Peavine History

The Birth, Growth and Death of the Peavine By Elmber G. Sulzer

The 24-mile Perryville Branch of the Nashville, Chattanooga & St. Louis Railway was a segment of a proposed trunkline that would extend from Memphis through Jackson, Perryville, Centerville, Nashville, on to Knoxville. It was built by the Tennessee Midland Railway Company, an organization which was incorporated December 29, 1886.

During 1888 and 1889, the TM constructed 135.6 miles of track, connecting Memphis with Perryville on the west bank of the Tennessee River, and some grading was done beyond Perryville in the direction of Nashville. The building of the railroad in Henderson County was promoted by Judge W. W. Murray of Huntingdon and Josial Petterson of Memphis. Henderson subscribed the sum of $75,000 to aid in the construction. With the completion of the route, trains started operating without a break in schedule between Memphis and Perryville.

In the meantime another line of rail, that of the Paducah, Tennessee & Alabama Railroad, was under construction. As was often the case with railroads of this period, both the TM and the PT&A went into receivership, and between November 1, 1893, and December 14, 1895, they were operated by W.L. Huse and John Overton Jr. as receivers. On the latter date, both railroads were sold at foreclosure and purchased by the Louisville & Nashville Railroad.

Thus, with the acquisition of the Tennessee Midland, and the Paducah, Tennessee & Alabama, the L&N had a continuous line of track from Paducah, Kentucky, to Memphis, with a branch from Lexington to Perryville. With such an alignment, the latter branch became removed from consideration as an eventual part of mainline trackage.

Almost immediately, these newly acquired properties were leased for 99 years to the L&N-controlled Nashville, Chattanooga & St. Louis Railway. Before the days of improved roads and automobiles, the trains on the Branch made connections at Perryville with numerous mail and freight boats. Perryville was an important point of interchange for heavy tonnage of freight and passengers to and from river landings up and down the Tennessee River. In the early days of the Branch, there was considerable movement of timber and milled lumber, cotton, cottonseed, poultry and other farm products. Virtually all of the manufactured articles required by people of the area come in by rail.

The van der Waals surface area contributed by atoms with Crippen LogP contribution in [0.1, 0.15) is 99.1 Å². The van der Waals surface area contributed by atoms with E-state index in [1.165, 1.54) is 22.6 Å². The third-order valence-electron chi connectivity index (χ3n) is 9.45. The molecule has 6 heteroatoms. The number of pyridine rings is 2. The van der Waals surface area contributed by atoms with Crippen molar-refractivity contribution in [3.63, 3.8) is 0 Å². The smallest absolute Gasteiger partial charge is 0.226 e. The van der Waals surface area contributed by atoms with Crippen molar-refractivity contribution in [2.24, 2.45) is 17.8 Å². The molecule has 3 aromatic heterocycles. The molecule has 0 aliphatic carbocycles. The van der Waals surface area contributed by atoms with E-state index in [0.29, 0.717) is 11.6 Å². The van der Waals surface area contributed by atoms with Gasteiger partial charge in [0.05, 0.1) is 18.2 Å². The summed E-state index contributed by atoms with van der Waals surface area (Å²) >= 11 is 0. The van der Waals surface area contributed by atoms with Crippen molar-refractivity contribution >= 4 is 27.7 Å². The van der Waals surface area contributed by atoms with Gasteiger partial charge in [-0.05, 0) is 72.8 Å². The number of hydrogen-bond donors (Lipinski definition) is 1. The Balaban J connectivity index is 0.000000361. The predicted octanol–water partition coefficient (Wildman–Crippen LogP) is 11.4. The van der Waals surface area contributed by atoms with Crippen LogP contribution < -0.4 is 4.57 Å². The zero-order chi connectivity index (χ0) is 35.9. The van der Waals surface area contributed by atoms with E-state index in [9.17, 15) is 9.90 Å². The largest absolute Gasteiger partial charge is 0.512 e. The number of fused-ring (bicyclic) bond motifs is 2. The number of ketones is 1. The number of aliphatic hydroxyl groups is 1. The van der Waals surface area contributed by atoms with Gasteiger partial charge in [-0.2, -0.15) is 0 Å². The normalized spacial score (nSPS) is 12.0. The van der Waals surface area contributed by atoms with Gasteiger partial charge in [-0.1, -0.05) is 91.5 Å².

The Perryville Branch was responsible for a number of towns springing up along its line in Henderson and Decatur counties. Among them, Warren’s Bluff, Chesterfield, Darden, Beacon, Parsons, and of course, Perryville, the terminus. Chesterfield was named in honor of Lord Chesterfield. Darden was named for Miles Darden, who was said to be the world’s largest man, weighing about 1,000 pounds!

Beacon was named for the Decatur County Beacon which was established and edited by W.V. Berry. Parsons, the largest community on the line as well as the largest in Decatur County, was named for the Parsons family; and Perryville was named for Perry County.

A well-patronized passenger train was known to some as the “Hot Shot”, and to others as the “Cannonball”, and its mail-baggage car and two coaches were usually filled with traffic. An important revenue item was the train’s headend (mail and express) business.

Numbers 230 and 233 ran daily; 231 and 232 daily except Sundays. All of these trains made good connections at Lexington with those of the Paducah-Memphis line. But with the coming of the gasoline highway vehicle, attrition of this service set in. By 1930, the service consisted of a single trip of a mixed train, daily except Sunday.

At Lexington there was a continuous train order station, standard clock, bulletin board, and registering station. There was a water tank and train order station (8 a.m. to 5 p.m.) at Parsons. At Perryville three was an 8 a.m. to 5 p.m. train order station. Passenger trains were limited to 30 miles per hour, and mixed and freight trains to 25 miles per hour.

Typical of similar branch lines was the decline of the Perryville segment. Freight traffic included 645 cars handled on the branch in 1931; in 1935, the number was 389, many of which contained low revenue items. Net operating deficits were rung up for every year between 1931 and 1935, ranging from $45,337 to $20,631. Passenger revenues were $907 in 1931; $526 in 1935.

On February 10, 1936, the Louisville & Nashville Railroad Company, owner, and the Nashville, Chattanooga & St. Louis Railway, lessee, applied to the Interstate Commerce Commission to abandon the 24.14-mile Branch. Protests were filed, hearings were held, and on September 14 of the same year, the requested permission was granted, effective 30 days later.

Actual operation of the Branch ended on October 31. The last run of the mixed train was overflowing with passengers wanting to enjoy their last opportunity to ride the Branch. The final train crew on the Perryville Branch consisted of P.H. Dentson, passenger conductor; W.H. Hodges and W.M. Garvey, brakemen; W.H. Lindenfield, engineer; A.R. Attaway, freight conductor; and U.G. Hearne, baggage man. All were transferred to the NC&StL’s main line.

Abandonment of the Branch, while a blow to communities along the line, was tempered somewhat by the presence of a new paved highway (No. 20) and the Alvin C. York Bridge across the Tennessee River at Perryville, which was opened to traffic July 5, 1931, thus providing truck and automobile outlets to both Nashville and Memphis.

The country surrounding Perryville Branch was hilly, and, as to be expected, 10.84 miles of the 24-mile line were on curves, the maximum curvature being in the neighborhood of 5°. There were 21 trestle structures, only three of which were of modern construction.

From the book Ghost Railroads of Tennessee (Indianapolis: Vane A. Jones Co., 1975)